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A weeklong series on WCBU's All Things Peoria, focused on mental and behavioral health in Greater Peoria. Airing July 11-14, 2022.

Suicide loss survivor shares her brother's legacy, and how losing him impacted her life

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Beth Martinez
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Ben Bloom (left) with his sister Beth Martinez in 2016. This was the last photo taken of Bloom four days before his death.

CONTENT WARNING: Some readers and listeners may find parts of this story about suicide distressing or difficult.

Ben Bloom was originally from Washington, Illinois. He spent years working in mining in Colorado, and working various other jobs.

Bloom also battled mental health issues for many years. He took his own life almost six years ago. He was 37 years old.

Towards the end of his life, he moved back to Illinois to be closer to family. His sister, Beth Martinez, was one of the people he was closest to.

“He was a fiercely loyal friend who had the same group of buddies from grade school until his death. He loved music, concerts, festivals. He was very very funny,” Martinez said.

Suicide took more than 45,000 lives in 2020, according to Suicide Awareness Voice of Education.

Martinez said one of her favorite memories with her brother was when she and him waited in line with her kids to get their faces painted years ago.

“He sat down in the chair, pulled up his sleeve and asked the face painter if she could do a carrot doing a chin up on his barbed wire tattoo. She looked at him like he was crazy, but she did it. He was always silly that way,” Martinez said.

Martinez said Bloom tried to find mental health support while living in Colorado, but he never was able to find the support he needed. He had seen a therapist and had been on various medications.

Once Bloom moved back to Illinois, he refused help. She said she was persistent about finding help for him leading up to his death, including reaching out to people she knew that worked in mental health and taking him to the hospital.

Their last conversation was one of these times.

“He was not in Peoria County where I could call emergency response services and have them go and help with his mental health. There’s nothing like that in Woodford County, which is where he was. So, then, your option is ‘do you call the police and tell them that your unstable, mentally ill family member has a bunch of guns that they’re threatening to use?’ How’s that situation going to turn out? Maybe okay. Maybe terrible,” Martinez said. “You don’t have a lot of good options as a family member of someone who is an adult and just doesn’t want to get help.”

Martinez said having a good outcome when battling mental health depends on continuing to take prescribed medication. Without this consistency, it’s easy for people facing mental health challenges to experience heightened symptoms and be in danger.

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Beth Martinez
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Ben Bloom was a Washington, Illinois native.

Bloom openly communicated with her about his eventual plans to end his life.

“I think he felt like it was the next logical step. Life wasn’t working out for him, like, if you’ve ever tried a hobby or something where you’re like, ‘I think I’m going to take a painting class,’ and you take it and you’re like ‘I tried but I’m terrible at painting and I just don’t like it. I’m going to quit.’ That was how he was but with life,” Martinez said.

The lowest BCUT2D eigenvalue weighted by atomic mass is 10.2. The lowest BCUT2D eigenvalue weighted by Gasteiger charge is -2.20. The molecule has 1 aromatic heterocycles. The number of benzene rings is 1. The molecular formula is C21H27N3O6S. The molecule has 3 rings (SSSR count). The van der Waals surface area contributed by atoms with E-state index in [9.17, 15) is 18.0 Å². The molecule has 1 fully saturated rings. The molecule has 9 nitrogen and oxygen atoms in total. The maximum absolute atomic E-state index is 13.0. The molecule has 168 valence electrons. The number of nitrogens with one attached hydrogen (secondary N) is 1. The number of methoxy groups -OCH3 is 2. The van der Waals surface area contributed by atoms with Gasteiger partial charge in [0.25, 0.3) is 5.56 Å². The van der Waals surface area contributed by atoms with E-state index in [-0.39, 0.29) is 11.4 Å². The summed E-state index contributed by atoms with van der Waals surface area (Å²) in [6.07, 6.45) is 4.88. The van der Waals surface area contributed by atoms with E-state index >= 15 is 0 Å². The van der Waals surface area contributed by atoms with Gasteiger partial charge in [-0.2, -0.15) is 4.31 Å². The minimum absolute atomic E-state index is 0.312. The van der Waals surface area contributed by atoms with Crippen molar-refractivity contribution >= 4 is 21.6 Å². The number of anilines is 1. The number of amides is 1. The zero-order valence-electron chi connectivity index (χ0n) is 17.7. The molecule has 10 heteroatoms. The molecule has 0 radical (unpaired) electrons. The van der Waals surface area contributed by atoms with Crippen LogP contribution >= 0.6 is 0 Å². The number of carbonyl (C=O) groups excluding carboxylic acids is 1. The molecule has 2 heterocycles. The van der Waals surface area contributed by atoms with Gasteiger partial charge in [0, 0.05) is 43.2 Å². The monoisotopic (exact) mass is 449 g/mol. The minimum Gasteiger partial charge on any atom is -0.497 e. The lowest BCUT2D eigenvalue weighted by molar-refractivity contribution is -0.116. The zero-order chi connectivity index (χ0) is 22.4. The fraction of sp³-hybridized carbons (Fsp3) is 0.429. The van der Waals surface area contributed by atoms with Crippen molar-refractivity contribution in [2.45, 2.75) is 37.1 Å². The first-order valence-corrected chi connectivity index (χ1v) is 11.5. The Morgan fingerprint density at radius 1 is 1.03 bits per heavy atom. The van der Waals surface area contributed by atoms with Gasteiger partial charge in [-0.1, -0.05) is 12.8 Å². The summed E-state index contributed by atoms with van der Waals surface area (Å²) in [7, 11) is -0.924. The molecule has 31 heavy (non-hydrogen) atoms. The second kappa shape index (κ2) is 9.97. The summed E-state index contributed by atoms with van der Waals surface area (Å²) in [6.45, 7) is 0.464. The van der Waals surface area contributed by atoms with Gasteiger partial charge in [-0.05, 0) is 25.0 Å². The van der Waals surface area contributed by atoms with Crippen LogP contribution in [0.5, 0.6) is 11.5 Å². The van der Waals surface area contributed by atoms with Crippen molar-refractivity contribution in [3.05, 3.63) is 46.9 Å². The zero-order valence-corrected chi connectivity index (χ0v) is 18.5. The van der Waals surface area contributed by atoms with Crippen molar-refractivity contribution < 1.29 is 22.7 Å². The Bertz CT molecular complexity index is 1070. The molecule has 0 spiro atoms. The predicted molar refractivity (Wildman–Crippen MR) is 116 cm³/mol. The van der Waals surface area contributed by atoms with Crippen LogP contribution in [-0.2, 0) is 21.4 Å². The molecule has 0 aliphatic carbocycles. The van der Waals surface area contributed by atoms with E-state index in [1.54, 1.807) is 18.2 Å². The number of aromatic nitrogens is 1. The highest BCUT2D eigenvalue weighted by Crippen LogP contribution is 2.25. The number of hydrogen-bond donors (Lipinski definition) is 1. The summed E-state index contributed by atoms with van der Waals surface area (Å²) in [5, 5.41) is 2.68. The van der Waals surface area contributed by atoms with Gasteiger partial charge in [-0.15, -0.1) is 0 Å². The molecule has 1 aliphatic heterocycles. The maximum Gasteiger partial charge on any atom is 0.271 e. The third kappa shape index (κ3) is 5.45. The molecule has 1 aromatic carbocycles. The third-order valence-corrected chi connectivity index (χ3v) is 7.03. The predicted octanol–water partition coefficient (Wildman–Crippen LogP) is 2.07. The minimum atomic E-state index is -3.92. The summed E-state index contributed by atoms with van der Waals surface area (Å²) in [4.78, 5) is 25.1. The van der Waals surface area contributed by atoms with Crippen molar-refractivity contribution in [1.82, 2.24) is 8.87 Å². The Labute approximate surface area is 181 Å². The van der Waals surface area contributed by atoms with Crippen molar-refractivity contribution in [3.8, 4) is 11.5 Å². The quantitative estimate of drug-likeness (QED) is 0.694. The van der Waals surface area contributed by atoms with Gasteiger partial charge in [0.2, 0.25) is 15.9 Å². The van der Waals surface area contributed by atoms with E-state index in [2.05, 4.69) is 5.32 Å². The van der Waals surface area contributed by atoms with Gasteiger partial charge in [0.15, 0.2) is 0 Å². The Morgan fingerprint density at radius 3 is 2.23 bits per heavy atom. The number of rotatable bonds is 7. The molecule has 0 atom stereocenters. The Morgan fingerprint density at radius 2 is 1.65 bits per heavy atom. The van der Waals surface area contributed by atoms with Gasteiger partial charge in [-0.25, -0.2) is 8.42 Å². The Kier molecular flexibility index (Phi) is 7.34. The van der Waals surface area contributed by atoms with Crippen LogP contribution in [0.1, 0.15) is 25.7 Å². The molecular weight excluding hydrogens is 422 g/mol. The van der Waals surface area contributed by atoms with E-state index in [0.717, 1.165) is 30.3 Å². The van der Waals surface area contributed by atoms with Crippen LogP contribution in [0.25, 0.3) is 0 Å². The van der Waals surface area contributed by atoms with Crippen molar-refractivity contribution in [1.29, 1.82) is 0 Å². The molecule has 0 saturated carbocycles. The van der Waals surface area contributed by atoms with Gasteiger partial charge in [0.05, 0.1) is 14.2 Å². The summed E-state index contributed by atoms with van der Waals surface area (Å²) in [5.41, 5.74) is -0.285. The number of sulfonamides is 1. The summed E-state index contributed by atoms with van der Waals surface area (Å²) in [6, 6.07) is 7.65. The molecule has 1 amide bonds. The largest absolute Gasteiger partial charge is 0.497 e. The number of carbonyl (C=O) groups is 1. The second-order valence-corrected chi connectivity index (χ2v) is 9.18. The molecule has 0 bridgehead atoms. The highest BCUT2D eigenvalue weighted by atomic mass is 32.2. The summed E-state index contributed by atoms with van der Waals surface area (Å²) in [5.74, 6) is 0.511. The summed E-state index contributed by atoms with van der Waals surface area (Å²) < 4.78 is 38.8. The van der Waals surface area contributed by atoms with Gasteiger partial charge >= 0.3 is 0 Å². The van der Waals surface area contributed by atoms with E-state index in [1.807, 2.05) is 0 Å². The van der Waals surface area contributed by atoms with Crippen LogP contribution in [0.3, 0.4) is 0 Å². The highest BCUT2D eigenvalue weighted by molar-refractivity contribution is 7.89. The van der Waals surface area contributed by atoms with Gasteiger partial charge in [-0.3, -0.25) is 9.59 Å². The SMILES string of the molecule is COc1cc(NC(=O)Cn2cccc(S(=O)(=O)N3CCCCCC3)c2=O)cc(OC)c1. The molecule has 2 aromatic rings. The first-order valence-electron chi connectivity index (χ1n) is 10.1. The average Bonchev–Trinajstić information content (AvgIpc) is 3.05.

Martinez said Bloom was at a point in his life where he simply did not see an alternative solution even when she tried to find help for him.

“I don’t think it was so much that he wanted to die as that he just did not want to be alive any longer. He definitely did not actually want to kill himself, but he just didn’t want to be alive, and there weren’t other methods,” Martinez said.

Martinez said her relationship with her brother was strong, and he often talked to her about what he was feeling and experiencing.

“He was a good person. He was more than how he died, and I think that’s important for people who have lost someone to suicide to keep in mind. A lot of times when someone dies by suicide, that’s their legacy. The reason that I talk about this stuff is because I want his life to have meant more than ruining our lives. I want people who are struggling and their families to feel less alone, and I want people to know that they can have a better outcome, but they have to get the help."
Beth Martinez, suicide loss survivor

“I am in a pretty unique position of people whose loved one has died by suicide in that I really had the opportunity to say everything I wanted to say. To ask everything I wanted to ask. I mean we talked through it. I know what he thought because he told me, and he knows what I thought,” Martinez said.

Since Bloom’s death in 2016, Martinez has openly spoke about who were brother was and the impact he made on her life.

“He was a good person. He was more than how he died, and I think that’s important for people who have lost someone to suicide to keep in mind,” Martinez said. “A lot of times when someone dies by suicide, that’s their legacy. The reason that I talk about this stuff is because I want his life to have meant more than ruining our lives. I want people who are struggling and their families to feel less alone, and I want people to know that they can have a better outcome, but they have to get the help.”

After Bloom died, Martinez said she was “laser focused on coming through this.” She immediately joined suicide loss support groups, went to personal therapy, and processed the loss of her brother.

She said the loss is no longer something she is actively processing or grieving, but it is an aspect of her life that will forever impact her.

“So, it was important for me to not let this ruin my life even though my life is forever affected by it. It was important for me to be okay, I guess, and I am. Even though I’m tearful now, I’m not tearful in my everyday life. I talk about him and think about him and remember the person that he was and the times that we had,” Martinez said.

Martinez has also shared writings on her Facebook page about her experience of losing Bloom.